Peddling death

January 20, 2016   ·   0 Comments

In the Star Trek movie, The Final Frontier, Dr. McCoy is led back in his memory to the time when he “released” his ailing and dying father.

“Release me, son,” his father pleaded with him “Stop the pain; let me go.”

“I can’t do that, Dad,” McCoy sees himself saying. “I’m a doctor but I’m his son.” In the end, he removes the life support from his father and lets him go.

The point of the memory exercise for McCoy was to be freed of his guilt and pain. It is a great film; catch it if you have never seen it.

The day before Colin died he asked me, “Don’t let me die.”

For more than a year before this sad day, he had been, really, hounded by various medics to talk about his “end of life.” The doctors at the Palliative Clinic; our home nurse, his GP, all nearly obsessively determined to discuss with Colin the day he would die whether he wanted to talk about it or not.

I found this cruel and an imposition on his right not to have the conversation. I understood, up to a point, why they wanted to discuss it but not why they would not give it up.

There is a theory, no doubt true for many cases, where the end-of-life talk brings relief and reassurance that the loved ones left behind will now know what is wanted and will have the guidance they need to dispose of the dearly departed according to that person’s wishes. However, given how adverse Colin was to discussing the matter, I wonder how many other people would also rather cling to every day of life rather than be required to consider their end of life.

He was so determined to avoid the conversation that even when we sat with our lawyer, drawing up our wills, he deferred to me, sure that I would handle all the details of what would follow his passing.

He wanted to think about living, every day; every conversation was about something to do with living. So, we never talked about dying; within our relationship, he was free of it and, on the contrary, I saw to it that his life was as full as I could make it of positive experiences.

So, there is a reason for my telling you about those last months of Colin’s life.

Nowadays, there is an intense, seemingly unavoidable discussion about assisted suicide. Our governments need to be very careful about how they write their laws concerning this matter because we all know what will happen as this option becomes part of the fabric of medicine.

A feature on the subject on the CBC Radio 1 program, The Current, was hosted by Anna Maria Tremonte late last year. She was speaking to two women who were part of an association promoting assisted suicide and one doctor who spoke out against it.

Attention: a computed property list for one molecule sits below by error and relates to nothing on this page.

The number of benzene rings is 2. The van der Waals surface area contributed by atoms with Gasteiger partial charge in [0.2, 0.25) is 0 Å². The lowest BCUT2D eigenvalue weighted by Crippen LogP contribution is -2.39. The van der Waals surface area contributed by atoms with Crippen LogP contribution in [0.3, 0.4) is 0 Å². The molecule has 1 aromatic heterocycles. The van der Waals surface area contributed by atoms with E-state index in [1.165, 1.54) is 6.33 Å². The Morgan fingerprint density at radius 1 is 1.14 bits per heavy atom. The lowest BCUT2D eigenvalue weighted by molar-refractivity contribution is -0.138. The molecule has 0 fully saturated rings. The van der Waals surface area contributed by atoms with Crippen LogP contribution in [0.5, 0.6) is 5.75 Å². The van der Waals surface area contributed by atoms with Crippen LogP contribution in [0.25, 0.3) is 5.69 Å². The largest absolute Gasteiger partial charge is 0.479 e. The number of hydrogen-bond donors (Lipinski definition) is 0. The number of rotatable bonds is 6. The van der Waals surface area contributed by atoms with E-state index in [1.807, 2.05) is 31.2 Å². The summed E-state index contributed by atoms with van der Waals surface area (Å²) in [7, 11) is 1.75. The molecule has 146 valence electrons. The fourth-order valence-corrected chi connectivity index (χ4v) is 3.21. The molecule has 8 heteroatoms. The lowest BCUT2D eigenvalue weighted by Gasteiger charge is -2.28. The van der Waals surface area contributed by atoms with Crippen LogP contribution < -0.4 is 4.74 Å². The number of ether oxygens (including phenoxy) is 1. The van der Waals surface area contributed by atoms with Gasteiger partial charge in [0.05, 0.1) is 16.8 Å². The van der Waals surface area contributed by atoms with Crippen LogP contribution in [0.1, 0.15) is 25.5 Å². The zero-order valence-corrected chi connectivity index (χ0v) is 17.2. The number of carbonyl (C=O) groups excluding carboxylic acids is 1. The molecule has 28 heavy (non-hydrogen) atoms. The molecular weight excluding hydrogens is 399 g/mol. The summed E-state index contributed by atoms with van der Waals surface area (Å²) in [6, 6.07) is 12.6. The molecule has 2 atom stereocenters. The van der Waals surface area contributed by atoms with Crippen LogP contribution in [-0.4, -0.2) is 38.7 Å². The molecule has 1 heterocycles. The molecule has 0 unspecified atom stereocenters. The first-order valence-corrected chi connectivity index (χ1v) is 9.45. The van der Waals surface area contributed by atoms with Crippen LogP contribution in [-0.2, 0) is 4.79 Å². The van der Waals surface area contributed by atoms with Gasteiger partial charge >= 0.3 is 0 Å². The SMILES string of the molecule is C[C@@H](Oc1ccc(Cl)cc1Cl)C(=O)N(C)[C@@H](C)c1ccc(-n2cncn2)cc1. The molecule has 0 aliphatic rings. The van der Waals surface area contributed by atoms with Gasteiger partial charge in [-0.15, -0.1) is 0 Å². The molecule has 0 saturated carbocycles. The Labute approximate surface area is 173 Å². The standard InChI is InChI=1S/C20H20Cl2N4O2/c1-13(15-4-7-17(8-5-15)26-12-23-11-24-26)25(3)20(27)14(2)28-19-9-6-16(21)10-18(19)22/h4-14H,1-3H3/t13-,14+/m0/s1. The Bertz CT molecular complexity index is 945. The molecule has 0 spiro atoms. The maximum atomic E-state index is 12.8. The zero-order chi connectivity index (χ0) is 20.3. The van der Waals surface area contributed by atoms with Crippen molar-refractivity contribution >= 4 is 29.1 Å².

He referred to “killing the patient,” which goes against the basic code of being a doctor, and pointed out that the line between killing the patent at his/her request and actual murder has not been clearly delineated.

Here is the real danger: that the law of permission will increase the influence brought on “terminally ill” patients to take this way out.

Don’t think for a moment it won’t. The same pressure that Colin suffered, this time to have unwanted conversations about how to end a life, will become commonplace.

Even if doctors do not actually push the “lethal injection” on the patient or the family, which, over time, they might, the family members themselves will. They will talk to the patient’s partner about the option or to the patient him/herself.

Yet, nowadays, pain can be mitigated in many ways.

The biggest worry is the willingness on the part of the medical teams to offer death as a happy time, almost, and to dismiss really living between any given point and the end of our lives.

Better to see to it that palliative care is more about life than death.

It ought to be a fervent time of living, with humour, happy memories, full of love, maybe of even acquainting oneself with one’s spiritual life. Most importantly, it must not be a time of ruminating over the end to which we will all come eventually.   

So for us all, who have years, months – whatever – of life before us.

Philosophically, it seems to me, we are have become rather a maudlin society, with our dark literature, a revival of heavy prejudices and worrying preoccupations. Here’s to letting in the sunshine, to the return of joy in our art and relief from the angst of bigotry on all levels.

And caution about how we legislate dying.

Happy New Year.

By Constance Scrafield

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